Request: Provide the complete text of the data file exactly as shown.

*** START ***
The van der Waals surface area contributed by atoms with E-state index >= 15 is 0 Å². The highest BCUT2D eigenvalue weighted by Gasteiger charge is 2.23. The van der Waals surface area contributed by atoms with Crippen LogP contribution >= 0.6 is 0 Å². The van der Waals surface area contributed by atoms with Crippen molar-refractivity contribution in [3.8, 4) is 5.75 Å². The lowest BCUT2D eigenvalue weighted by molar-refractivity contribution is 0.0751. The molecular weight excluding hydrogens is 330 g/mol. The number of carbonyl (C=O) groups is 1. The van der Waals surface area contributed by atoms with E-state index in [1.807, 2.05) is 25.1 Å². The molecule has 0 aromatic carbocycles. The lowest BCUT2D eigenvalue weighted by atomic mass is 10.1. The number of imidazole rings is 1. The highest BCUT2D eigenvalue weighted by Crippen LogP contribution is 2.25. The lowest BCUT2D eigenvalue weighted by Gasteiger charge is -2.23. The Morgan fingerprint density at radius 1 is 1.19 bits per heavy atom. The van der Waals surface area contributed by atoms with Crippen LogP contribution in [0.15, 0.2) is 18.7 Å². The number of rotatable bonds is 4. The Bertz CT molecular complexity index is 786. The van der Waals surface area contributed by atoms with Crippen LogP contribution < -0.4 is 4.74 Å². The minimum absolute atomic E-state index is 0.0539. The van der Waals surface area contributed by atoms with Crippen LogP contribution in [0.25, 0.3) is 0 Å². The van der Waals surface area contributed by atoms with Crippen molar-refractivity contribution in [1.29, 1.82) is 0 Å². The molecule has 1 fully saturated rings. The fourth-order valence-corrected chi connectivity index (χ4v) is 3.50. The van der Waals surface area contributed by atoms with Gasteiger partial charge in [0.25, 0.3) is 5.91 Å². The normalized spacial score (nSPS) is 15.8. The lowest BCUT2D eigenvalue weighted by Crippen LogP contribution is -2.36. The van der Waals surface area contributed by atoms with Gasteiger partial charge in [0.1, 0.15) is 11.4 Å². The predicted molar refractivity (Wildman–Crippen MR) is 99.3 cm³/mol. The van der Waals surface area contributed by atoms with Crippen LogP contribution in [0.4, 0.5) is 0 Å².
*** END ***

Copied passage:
The van der Waals surface area contributed by atoms with E-state index >= 15 is 0 Å². The highest BCUT2D eigenvalue weighted by Gasteiger charge is 2.23. The van der Waals surface area contributed by atoms with Crippen LogP contribution >= 0.6 is 0 Å². The van der Waals surface area contributed by atoms with Crippen molar-refractivity contribution in [3.8, 4) is 5.75 Å². The lowest BCUT2D eigenvalue weighted by molar-refractivity contribution is 0.0751. The molecular weight excluding hydrogens is 330 g/mol. The number of carbonyl (C=O) groups is 1. The van der Waals surface area contributed by atoms with E-state index in [1.807, 2.05) is 25.1 Å². The molecule has 0 aromatic carbocycles. The lowest BCUT2D eigenvalue weighted by atomic mass is 10.1. The number of imidazole rings is 1. The highest BCUT2D eigenvalue weighted by Crippen LogP contribution is 2.25. The lowest BCUT2D eigenvalue weighted by Gasteiger charge is -2.23. The Morgan fingerprint density at radius 1 is 1.19 bits per heavy atom. The van der Waals surface area contributed by atoms with Crippen LogP contribution in [0.15, 0.2) is 18.7 Å². The number of rotatable bonds is 4. The Bertz CT molecular complexity index is 786. The van der Waals surface area contributed by atoms with Crippen LogP contribution < -0.4 is 4.74 Å². The minimum absolute atomic E-state index is 0.0539. The van der Waals surface area contributed by atoms with Crippen LogP contribution in [0.25, 0.3) is 0 Å². The van der Waals surface area contributed by atoms with Crippen molar-refractivity contribution in [1.29, 1.82) is 0 Å². The molecule has 1 fully saturated rings. The fourth-order valence-corrected chi connectivity index (χ4v) is 3.50. The van der Waals surface area contributed by atoms with Gasteiger partial charge in [0.25, 0.3) is 5.91 Å². The normalized spacial score (nSPS) is 15.8. The lowest BCUT2D eigenvalue weighted by Crippen LogP contribution is -2.36. The van der Waals surface area contributed by atoms with Gasteiger partial charge in [0.1, 0.15) is 11.4 Å². The predicted molar refractivity (Wildman–Crippen MR) is 99.3 cm³/mol. The van der Waals surface area contributed by atoms with Crippen LogP contribution in [0.4, 0.5) is 0 Å².